“It is incredibly difficult to infer any meaning by these early reports,” explained Jones. “Aircraft accident investigations normally take years before a full report is made by any federal agency as to causation. However, I would suspect that chemical analysis of the debris will be made sooner than later to rule out criminal wrong doing. It would be irresponsible to jump to any specific conclusions, such as a bomb, at this early stage.”

Regarding the two sharp divergences reported by the Greek minster, Jones suggests that it could be a sign of manoeuvres carried out by the pilots in an attempt to avoid a certain situation.

“The 90 degree turn that was initially made, and the subsequent 360 degree turn while descending from 37,000 ft to 15,000 ft and then loss of radar contact at 10,000 ft could indicate that the pilots were making a dramatic effort to escape an unsafe situation and reach a lower altitude. In the case of depressurisation, smoke, or a fire, these manoeuvres could have been made to save the aircraft and its passengers and crew,” Jones added.

The other theory, which suggests it was a terrorist attack, is still on the table. However, no group has yet claimed responsibility.

The pilots of MS804 were not reported to have sent any distress signs. However, Jeff Price, a professor at MSU Denver and lead author of Practical Aviation Security, believes that the first priority for pilots is to gain control of the aeroplane.

“The crash of ValueJet 592, in 1996, was the result of unsecured oxygen generators in the cargo hold, causing smoke, then fire, then the downing of the plane. The pilots were able to send a distress call out though, although they had just departed the airport and were still in routine communications with ATC at the time,” Price told Daily News Egypt.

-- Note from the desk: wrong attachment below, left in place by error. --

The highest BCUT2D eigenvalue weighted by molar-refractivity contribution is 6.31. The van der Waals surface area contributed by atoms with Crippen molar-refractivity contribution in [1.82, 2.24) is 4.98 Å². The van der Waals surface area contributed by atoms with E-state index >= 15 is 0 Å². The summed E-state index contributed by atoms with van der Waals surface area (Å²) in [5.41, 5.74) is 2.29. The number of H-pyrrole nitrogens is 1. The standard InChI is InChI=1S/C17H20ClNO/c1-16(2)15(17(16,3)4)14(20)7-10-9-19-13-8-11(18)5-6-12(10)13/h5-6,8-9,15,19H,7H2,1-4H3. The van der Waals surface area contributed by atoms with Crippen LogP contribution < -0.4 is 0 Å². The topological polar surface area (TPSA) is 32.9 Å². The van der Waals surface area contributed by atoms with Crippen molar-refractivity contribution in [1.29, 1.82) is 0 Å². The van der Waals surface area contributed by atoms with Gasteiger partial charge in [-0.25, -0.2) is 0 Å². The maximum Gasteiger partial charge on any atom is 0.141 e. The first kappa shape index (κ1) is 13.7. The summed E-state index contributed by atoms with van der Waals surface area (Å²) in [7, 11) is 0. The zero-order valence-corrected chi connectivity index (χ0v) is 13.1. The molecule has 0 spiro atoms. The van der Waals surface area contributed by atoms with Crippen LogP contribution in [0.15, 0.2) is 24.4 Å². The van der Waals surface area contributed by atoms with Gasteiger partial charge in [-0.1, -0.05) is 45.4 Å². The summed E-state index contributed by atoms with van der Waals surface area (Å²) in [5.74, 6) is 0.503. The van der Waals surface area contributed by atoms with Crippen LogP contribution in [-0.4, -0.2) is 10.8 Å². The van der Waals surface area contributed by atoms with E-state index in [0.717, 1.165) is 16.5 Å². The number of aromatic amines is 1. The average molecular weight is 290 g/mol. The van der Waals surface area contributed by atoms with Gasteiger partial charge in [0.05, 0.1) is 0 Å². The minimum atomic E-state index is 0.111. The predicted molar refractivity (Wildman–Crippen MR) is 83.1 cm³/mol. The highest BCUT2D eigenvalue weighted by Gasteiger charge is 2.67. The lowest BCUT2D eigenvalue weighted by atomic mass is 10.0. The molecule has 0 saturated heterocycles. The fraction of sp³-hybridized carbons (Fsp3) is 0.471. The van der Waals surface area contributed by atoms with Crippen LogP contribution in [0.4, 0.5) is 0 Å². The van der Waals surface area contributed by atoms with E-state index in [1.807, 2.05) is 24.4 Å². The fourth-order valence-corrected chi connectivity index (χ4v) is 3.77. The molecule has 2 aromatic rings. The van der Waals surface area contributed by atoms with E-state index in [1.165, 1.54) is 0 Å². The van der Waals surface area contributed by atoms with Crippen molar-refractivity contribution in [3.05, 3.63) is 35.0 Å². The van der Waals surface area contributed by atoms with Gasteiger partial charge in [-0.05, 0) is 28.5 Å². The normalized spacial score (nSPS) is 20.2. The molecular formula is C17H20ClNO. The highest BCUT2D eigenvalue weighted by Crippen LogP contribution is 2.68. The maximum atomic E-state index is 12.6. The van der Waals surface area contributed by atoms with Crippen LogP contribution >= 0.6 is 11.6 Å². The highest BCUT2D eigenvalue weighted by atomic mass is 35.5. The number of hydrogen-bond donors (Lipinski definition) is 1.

The crash of TWA 800, also in 1996, was the result of a fuel vapour ignition, even though the industry was convinced it was a bomb for over a year. No prior communications from the cockpit to ATC were received.

Another example was the tragedy of the Air France 441crash in 2009, which was due to icing of the pitot tube responsible for giving speed measures and the failure of the pilots to recognise the condition in time. No distress call went out and the plane went down in the Atlantic. It was two years before the black box was found.

“The issue is that when a plane is experiencing an emergency, pilots will prioritise their work accordingly. They call it: aviate, navigate, communicate,” Price added.


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Ahmed Abbas is a journalist at DNE’s politics section. He previously worked as Egypt based reporter for, and interned as a broadcast journalist at Deutsche Welle TV in Berlin. Abbas is a fellow of Salzburg Academy of Media and Global Change. He holds a Master’s Degree of Journalism and New Media from Jordan Media Institute. He was awarded by the ICFJ for best public service reporting in 2013, and by the German foreign office for best feature in 2014.